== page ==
You said you had five failures in college. The best thing that an entrepreneur can do is get out there and start doing. I think a lot of would be entrepreneurs spend too much time trying to find the perfect idea. They want to find the perfect. Timing in the market. They want to, you know, do all these things that you just, you just don’t know until you’re out there competing and trying to win business and trying to land customers and try to delight the customers.

So my main piece of advice, my number one piece of advice for entrepreneurs is to just start something. And once you’ve started something. Then so many other ideas will emerge. So many other gaps in the market will emerge. But if you sit on your ivory tower and just try to guess what the market wants, you’re never gonna are rarely gonna figure it out on the first go round.

So I would recommend people do the same thing you and I did, which is just start something, even if it isn’t the most glamorous, even if it isn’t the greatest idea ever, and just start learning and iterating from it.

MPD: [00:45:07] Taking that question and broadening it. So that, that ended up being targeted at first time, entrepreneurs and people kind of navigating this space for the first time.

What’s the advice you’re in a bunch of boards, you’re prolific investor. What’s the advice you find yourself giving to the entrepreneurs you’ve invested in most often. What’s the thing where you’re like, you know, I’m a little bit of a broken record because I’ve said this 15 times this year, but advice that could be helpful to people who are already in the game.

What do you want them to know?

David Cummings: [00:45:35] The only thing that matters is that the customers are happy. Hmm, the only thing that matters. So entrepreneurs love, love, love to get bogged down by what the competitors are doing. Oh, a competitor, a just raised all this money. Competitor B just launched this new feature competitors.

C just open an office in Europe. Entrepreneurs love. To pay attention to the competitors. And so my nagging boring, repetitive thing is the only thing that matters is delighting the customer. And so everything else is noise. So that’s my go-to, it’s all about the customers. Ignore the competitors, ignore everything else, just delight the customers and.

Everything else is noise.

MPD: [00:46:26] I think that’s great advice. I feel like a lot of people who are worried about the press releases from the competitors, forget how large all of these markets are. Exactly. There is so much money to be made if you’re doing a good

David Cummings: [00:46:38] job. I agree. And the best form of marketing is a happy customer.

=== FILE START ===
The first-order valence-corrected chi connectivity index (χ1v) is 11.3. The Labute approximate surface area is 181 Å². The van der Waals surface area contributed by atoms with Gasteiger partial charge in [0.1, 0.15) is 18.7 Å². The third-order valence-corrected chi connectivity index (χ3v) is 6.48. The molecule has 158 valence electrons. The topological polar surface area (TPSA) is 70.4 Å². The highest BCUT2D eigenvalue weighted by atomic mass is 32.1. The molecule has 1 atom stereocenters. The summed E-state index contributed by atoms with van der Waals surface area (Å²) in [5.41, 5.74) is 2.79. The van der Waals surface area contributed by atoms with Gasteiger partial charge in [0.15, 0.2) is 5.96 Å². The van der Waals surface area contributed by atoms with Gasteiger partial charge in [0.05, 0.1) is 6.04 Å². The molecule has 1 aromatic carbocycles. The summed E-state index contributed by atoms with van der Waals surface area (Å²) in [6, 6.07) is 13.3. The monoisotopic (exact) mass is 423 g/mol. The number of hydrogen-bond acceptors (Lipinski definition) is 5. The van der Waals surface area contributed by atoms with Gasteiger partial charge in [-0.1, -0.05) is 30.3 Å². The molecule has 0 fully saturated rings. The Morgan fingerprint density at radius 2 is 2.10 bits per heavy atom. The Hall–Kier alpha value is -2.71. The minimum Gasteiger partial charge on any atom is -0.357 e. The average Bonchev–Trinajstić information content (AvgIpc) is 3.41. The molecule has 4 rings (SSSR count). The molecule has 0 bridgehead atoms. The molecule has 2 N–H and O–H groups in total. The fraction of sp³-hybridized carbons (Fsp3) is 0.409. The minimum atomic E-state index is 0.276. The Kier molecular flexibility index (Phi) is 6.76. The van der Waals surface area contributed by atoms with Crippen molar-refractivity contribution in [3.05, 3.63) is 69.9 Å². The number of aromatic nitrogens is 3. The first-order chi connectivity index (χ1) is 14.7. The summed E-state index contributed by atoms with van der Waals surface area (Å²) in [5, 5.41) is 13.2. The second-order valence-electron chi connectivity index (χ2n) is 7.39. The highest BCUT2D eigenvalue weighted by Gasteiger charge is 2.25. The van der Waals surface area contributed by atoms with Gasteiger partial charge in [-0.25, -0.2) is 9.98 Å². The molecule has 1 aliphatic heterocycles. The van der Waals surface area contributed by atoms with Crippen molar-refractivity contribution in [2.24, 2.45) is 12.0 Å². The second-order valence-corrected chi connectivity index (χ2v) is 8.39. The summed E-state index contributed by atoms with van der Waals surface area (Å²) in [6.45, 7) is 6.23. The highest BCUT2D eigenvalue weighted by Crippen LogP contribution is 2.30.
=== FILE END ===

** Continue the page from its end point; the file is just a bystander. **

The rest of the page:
Happy customer tells, you know, word of mouth marketing, happy customer puts, you know, G2 crowd reviews out there, a happy customer, you know, defends you on Twitter when something goes wrong, because things always go wrong. You know, it’s just part of life, you know, there’s nothing more valuable than a raving fan.

That will go be that testimonial, that lighthouse account that will just tell everybody how great your product or services.

MPD: [00:47:11] My friend you’ve come a long way. The last 20 years, I think you’ve had big impact. You’ve had some business success, but most more importantly, you’ve had a lot of impact. I’m sure in a lot of lives in the Atlanta community, um, probably beyond where do you see yourself in the next 10 years?

Where does all this go?

David Cummings: [00:47:27] I think we’ve got a good thing going here the next 10 years. I’d love to see it. Continue. To develop more startups, more venture capital, more new ideas, created the studio. And so I know it’s a simplistic answer, but it’s been working so well for so long that I’d love to just keep the momentum going and ever bigger ever grander, you know, scales of success.

MPD: [00:47:53] I think that’s not an uncommon response for kind of the, what I would call the 40 year old mindset, which I’m in. As you’ve made your bed usually by 40 and you’re trying to maximize, but you’ve got a bigger story here. Have you thought about, you know, government aspirations, have you thought about mayor, governor?

Is that fit the narrative for you at all?

David Cummings: [00:48:14] No. No interest. My style is as much too introverted. I love just sitting with my ideas and scheming up of what the world should look like. The idea of going out there and glad-handing, and lots of pressing the flesh and playing those different games has no interest to me.

MPD: [00:48:35] Well, you and I are wired the same. Hey David, thank you for making time today. This was fantastic. Hopefully a lot of people benefit from the conversation. I’m hopeful that people in other cities will consider Atlanta and maybe learn some of the best practices that you’ve developed for the city. And build those in their local communities, nothing would be better than a lot of great startup ecosystems, creating jobs.

Thank you for the time,

David Cummings: [00:48:58] Mark. Thanks for having me. I really appreciate it.


You Should Start Your Company In Atlanta | A convo with David Cummings of the Atlanta Tech Village… was originally published in @MPD on Medium, where people are continuing the conversation by highlighting and responding to this story.